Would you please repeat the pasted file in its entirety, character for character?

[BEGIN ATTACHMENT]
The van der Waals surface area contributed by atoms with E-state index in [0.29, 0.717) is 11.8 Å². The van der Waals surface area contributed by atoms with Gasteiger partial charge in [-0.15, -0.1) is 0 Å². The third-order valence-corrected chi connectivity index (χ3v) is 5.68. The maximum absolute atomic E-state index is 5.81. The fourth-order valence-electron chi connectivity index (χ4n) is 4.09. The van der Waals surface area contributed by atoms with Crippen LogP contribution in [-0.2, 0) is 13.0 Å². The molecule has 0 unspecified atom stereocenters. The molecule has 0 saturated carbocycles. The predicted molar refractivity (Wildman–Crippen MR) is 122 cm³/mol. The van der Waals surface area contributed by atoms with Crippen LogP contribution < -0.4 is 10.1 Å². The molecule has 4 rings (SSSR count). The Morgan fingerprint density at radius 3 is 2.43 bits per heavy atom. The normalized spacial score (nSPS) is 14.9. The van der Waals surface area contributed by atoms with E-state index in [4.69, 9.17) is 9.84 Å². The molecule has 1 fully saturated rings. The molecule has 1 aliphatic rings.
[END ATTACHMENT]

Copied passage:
The van der Waals surface area contributed by atoms with E-state index in [0.29, 0.717) is 11.8 Å². The van der Waals surface area contributed by atoms with Gasteiger partial charge in [-0.15, -0.1) is 0 Å². The third-order valence-corrected chi connectivity index (χ3v) is 5.68. The maximum absolute atomic E-state index is 5.81. The fourth-order valence-electron chi connectivity index (χ4n) is 4.09. The van der Waals surface area contributed by atoms with Crippen LogP contribution in [-0.2, 0) is 13.0 Å². The molecule has 0 unspecified atom stereocenters. The molecule has 0 saturated carbocycles. The predicted molar refractivity (Wildman–Crippen MR) is 122 cm³/mol. The van der Waals surface area contributed by atoms with Crippen LogP contribution < -0.4 is 10.1 Å². The molecule has 4 rings (SSSR count). The Morgan fingerprint density at radius 3 is 2.43 bits per heavy atom. The normalized spacial score (nSPS) is 14.9. The van der Waals surface area contributed by atoms with E-state index in [4.69, 9.17) is 9.84 Å². The molecule has 1 fully saturated rings. The molecule has 1 aliphatic rings.